I am running a custom build Debian OS.

I have tried various methods to rename the Grub standard wlp3s0 to the more usable wlan0 in a live system in unpacked squashfs, including the widely suggested udev rules. All fail after .iso build and boot.

Unpack and chroot entry is as follows, if it helps:

mount -t proc none /proc/
mount -t sysfs none /sys/
export HOME=/root

I also want to avoid the specificity of having to identify the iface in any form other than standard name assigned to any initial wireless device, so a renamed label will be assigned to initial wireless, whatever it is.

How can an interface be renamed in unpacked squashfs? Renaming the iface in a running live system is easy, so is there something I can copy across to the system that remains generic enough to work on any system where a wireless interface would be called wlp3s0 otherwise?

  • Is the squashfs image "unpacked" or "mounted"? If mounted, then it is read only, and you can't... Depending on the filesystem size and available RAM, you could mount a tmpfs filesystem, copy things into it, and pivotroot... but you'll probably need to do that before init...
    – Attie
    Jul 25, 2020 at 18:30

3 Answers 3


The Linux Live Kit might be a solution. Create your customized Linux distribution, perhaps inside a VM, then convert it to a live USB.

a set of shell scripts which allows you to create your own Live Linux from an already installed Linux distribution. The Live system you create will be bootable from CD-ROM or USB Flash Drive.

It requires that that the aufs and squashfs kernel modules are supported by your kernel. In some distributions both are included automatically. You may need to install the aufs-dkms package on some Linux distributions.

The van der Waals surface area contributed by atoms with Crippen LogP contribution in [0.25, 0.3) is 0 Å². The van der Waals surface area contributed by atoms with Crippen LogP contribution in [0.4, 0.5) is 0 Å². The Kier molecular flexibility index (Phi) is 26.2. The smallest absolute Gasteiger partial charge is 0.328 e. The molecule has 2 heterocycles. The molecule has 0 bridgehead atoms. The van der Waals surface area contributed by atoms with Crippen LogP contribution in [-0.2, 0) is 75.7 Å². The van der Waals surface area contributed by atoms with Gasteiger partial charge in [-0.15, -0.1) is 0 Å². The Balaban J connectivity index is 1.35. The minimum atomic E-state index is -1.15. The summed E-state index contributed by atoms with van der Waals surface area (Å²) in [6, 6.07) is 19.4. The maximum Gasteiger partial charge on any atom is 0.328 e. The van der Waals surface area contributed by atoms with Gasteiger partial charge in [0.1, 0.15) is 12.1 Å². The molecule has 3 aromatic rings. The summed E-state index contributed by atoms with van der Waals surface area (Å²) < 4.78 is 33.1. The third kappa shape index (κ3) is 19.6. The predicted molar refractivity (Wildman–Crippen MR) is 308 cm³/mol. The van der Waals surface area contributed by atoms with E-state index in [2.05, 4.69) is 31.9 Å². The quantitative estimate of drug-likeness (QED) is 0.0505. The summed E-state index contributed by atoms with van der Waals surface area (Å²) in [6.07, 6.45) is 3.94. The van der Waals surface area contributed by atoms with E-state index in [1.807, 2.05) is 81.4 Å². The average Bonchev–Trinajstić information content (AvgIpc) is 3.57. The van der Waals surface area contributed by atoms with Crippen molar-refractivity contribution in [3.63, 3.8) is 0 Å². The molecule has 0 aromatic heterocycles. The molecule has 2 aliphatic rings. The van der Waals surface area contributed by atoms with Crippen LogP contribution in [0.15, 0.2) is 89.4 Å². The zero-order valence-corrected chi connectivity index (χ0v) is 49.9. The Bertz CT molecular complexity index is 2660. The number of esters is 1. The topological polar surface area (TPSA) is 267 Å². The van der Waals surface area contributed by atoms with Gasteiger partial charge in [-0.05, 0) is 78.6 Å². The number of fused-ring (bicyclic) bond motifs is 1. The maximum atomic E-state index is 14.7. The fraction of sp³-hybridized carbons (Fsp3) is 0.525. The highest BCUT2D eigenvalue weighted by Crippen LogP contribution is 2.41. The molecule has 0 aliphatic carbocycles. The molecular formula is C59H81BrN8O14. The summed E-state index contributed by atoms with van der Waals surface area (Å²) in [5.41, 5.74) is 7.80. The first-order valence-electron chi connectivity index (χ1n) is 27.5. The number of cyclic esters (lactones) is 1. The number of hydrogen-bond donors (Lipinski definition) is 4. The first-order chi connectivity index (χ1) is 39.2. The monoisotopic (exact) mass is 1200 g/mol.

You would also do best to slim down your Linux installation by as much as possible.

More information is to be found on the Linux Live Kit website.


In a Debian OS, the likely working solution will be to edit the network interface configuration rules in /etc/init/network-interface.conf. This file contains entries like the following for loopback:

if [ "$INTERFACE" = lo ]; then
    # bring this up even if /etc/network/interfaces is broken
    ifconfig lo up || true
    initctl emit -n net-device-up \
        IFACE=lo LOGICAL=lo ADDRFAM=inet METHOD=loopback || true

The right scripted entry here for any wireless otherwise named wlp3s0 should rename wlp3s0 to wlan0 as the OS is booting. So the right entry is needed.

I can try the following, with up an option:

if [ "$INTERFACE" = wlp3s0 ]; then
ifconfig wlp3s0 down \
ip link set dev wlp3s0 name wlan0 \
#ifconfig wlan0 up
  • Sadly, looks like this fails. All that is required is a way to bring an iface down at boot, and rename it. Passing the ip link commands in config-hooks seems to break interface operation also. There must be some way of doing this. I know the grub2 naming schemas are unpopular.
    – Kebam
    Aug 1, 2020 at 13:56

I hadn't read the manpage for udev, which I had ignored after the examples I'd seen on the web. It directs readers to man systemd.link for interface configuration. I had never seen this mentioned anywhere online, and will test it in my next rebuild.

So, apparently a custom naming rule is as simple as adding a numbered rule file .link to /etc/systemd/network, with the proviso that rules are evaluated across the three (system in /lib/systemd/network, volatile in /run and admin /etc/systemd/network) locations in order, and that kernel naming policy should be absent to allow admin rule, it seems.



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